Dengue viruses are transmitted by mosquitoes and infect ~50 million people annually with an additional 2.5 billion people at risk living in tropical areas [1
]. Expanding mosquito habitats are increasing the range of dengue virus outbreaks and the occurrence of severe diseases with 5–30% mortality rates: dengue hemorrhagic fever (DHF) and dengue shock syndrome (DSS) [1
]. The majority of patients are asymptomatic or display mild symptoms of dengue fever (DF) which include rapid onset of fever, viremia, headache, pain, and rash [4
]. Patients with DHF and DSS display symptoms of DF in addition to increased edema, hemorrhage, thrombocytopenia, and shock [1
]. Although patient progression to DHF and DSS is not fully understood [3
], antibody-dependent enhancement (ADE) of dengue infection increases the potential for DSS and DHF [3
]. There are four dengue virus serotypes (types 1–4) and infection by one serotype predisposes individuals to more severe disease following a subsequent infection by a different dengue serotype. The circulation of serotype-specific cross-reactive antibodies or preexisting maternal antibodies may contribute to progression to DHF/DSS by facilitating viral infection of immune cells and eliciting cytokine and chemotactic immune responses. In a murine antibody dependent enhancement model of dengue disease it was observed that a dramatic increase in infected hepatic endothelial cells (ECs) coincides with the onset of severe disease [8
] and suggests a role for the endothelium in an immune-enhanced disease process during dengue infection.
The major target tissues for dengue virus infection have been difficult to determine but virus has been isolated from human blood, lymph node, bone marrow, liver, heart, and spleen [9
]. Blood samples are more easily obtained from dengue patients than tissues and yield a wide array of information about cytokine responses elicited by dengue virus infection [1
]. While many of these cytokines are present in DF patients, the majority of them are increased during DHF. Overall, DHF responses include greater cytokine production, T- and B-cell activation, complement activation, and T-cell apoptosis [3
]. Complement pathway activation and elevated levels of complement proteins C3, C3a, and C5a are significant in that they can direct opsonization, chemotaxis of mast and other immune cells, and direct the localized release of the vascular permeability factor histamine from mast cells [17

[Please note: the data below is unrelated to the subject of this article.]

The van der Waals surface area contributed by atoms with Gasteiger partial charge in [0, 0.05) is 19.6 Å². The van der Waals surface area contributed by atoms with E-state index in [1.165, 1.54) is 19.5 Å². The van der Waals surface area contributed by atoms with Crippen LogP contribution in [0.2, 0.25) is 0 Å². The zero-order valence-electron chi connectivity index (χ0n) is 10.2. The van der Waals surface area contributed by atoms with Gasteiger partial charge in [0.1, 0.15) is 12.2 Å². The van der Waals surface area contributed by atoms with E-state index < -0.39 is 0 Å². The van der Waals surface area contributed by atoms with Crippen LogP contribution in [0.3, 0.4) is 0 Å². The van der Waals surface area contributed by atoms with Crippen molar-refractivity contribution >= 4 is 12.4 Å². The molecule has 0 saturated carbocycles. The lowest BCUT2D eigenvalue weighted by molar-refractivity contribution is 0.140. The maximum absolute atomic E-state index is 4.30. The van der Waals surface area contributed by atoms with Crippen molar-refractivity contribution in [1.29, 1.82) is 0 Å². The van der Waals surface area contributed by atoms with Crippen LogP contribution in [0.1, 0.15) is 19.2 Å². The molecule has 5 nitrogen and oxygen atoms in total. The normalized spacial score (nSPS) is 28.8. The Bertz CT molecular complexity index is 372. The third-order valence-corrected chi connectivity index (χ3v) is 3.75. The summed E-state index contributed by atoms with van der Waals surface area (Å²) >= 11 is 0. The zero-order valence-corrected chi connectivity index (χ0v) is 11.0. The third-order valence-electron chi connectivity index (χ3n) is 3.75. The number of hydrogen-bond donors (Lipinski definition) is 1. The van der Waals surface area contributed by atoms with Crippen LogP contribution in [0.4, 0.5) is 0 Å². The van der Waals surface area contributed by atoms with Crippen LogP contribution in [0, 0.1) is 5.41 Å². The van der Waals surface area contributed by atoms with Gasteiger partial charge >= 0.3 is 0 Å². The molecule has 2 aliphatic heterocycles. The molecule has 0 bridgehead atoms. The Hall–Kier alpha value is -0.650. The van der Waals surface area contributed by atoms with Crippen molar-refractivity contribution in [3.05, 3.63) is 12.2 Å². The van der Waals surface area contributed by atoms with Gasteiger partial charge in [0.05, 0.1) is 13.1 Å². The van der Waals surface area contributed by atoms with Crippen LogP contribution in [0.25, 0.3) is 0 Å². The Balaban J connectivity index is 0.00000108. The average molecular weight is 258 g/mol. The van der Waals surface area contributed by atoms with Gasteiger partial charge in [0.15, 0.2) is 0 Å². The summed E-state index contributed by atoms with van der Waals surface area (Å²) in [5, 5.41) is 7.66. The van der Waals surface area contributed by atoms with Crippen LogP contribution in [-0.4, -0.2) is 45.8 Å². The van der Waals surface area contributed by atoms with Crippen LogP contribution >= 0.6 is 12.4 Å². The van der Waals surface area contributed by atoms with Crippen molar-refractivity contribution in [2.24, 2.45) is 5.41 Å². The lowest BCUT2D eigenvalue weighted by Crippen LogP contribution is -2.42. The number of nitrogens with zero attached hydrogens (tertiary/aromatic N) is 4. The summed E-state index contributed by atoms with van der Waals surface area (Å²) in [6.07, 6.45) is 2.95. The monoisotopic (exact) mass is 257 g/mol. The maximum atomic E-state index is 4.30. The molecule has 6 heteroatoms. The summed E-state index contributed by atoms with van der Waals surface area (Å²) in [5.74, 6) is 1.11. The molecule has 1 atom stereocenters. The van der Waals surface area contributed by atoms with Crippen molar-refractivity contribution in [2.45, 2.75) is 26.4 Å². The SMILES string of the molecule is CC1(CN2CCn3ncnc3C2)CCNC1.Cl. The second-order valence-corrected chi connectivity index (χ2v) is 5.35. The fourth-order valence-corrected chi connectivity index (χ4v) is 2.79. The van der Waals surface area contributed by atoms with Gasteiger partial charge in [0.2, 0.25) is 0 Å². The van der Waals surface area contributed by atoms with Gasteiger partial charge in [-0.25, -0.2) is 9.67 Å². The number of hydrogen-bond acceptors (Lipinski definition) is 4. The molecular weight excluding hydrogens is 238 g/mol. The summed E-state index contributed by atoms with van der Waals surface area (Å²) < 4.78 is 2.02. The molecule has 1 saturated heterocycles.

]. Importantly, cytokines and complement factor responses all act on the endothelium and alter normal fluid barrier functions of ECs.
The ability of dengue virus to infect immune, dendritic, and endothelial cells fosters a role for immune responses to act on the endothelium and increase capillary permeability [5
]. However, the redundant nature of capillary barrier functions suggests that permeability is likely to be multifactorial in nature with many factors working in concert to modulate EC responses and permeabilize the endothelium. Dengue infected ECs are observed in DHF/DSS patient autopsy samples and in murine dengue virus disease models [8
]. This suggests that dengue infected ECs may also contribute directly to pathogenesis by increasing viremia, secreting cytokines, modulating complement pathways, or transforming the endothelium into an immunologic target of cellular and humoral immune responses.
Plasma constituents contain factors secreted by an estimated ~1013
ECs present in the body, and autopsy samples and murine dengue disease models clearly demonstrate that vascular ECs are infected [8
]. The endothelium is the primary fluid barrier of the vasculature and dengue virus-induced responses resulting in edema or hemorrhagic disease ultimately cause changes in EC permeability. Unique EC receptors, adherens junctions, and signaling pathways respond to cytokines, permeability factors, immune complexes, clotting factors, and platelets, normally acting in concert to control vascular leakage [5
]. Virally induced changes in endothelial or immune cell responses have the potential to alter this orchestrated balance with pathologic consequences [5
]. However, very little is known about the role of dengue virus-infected ECs in disease or the kinetics, timing, and replication of dengue viruses within patient ECs. The inability to kinetically study the endothelium in dengue patients and the relative ease of assessing blood components has resulted in a focus on immune cells instead of ECs. Yet, the endothelium is the ultimate target of permeabilizing responses. Here, we discuss studies of dengue infected ECs and the potential for the dengue infected endothelium to contribute to dengue pathogenesis.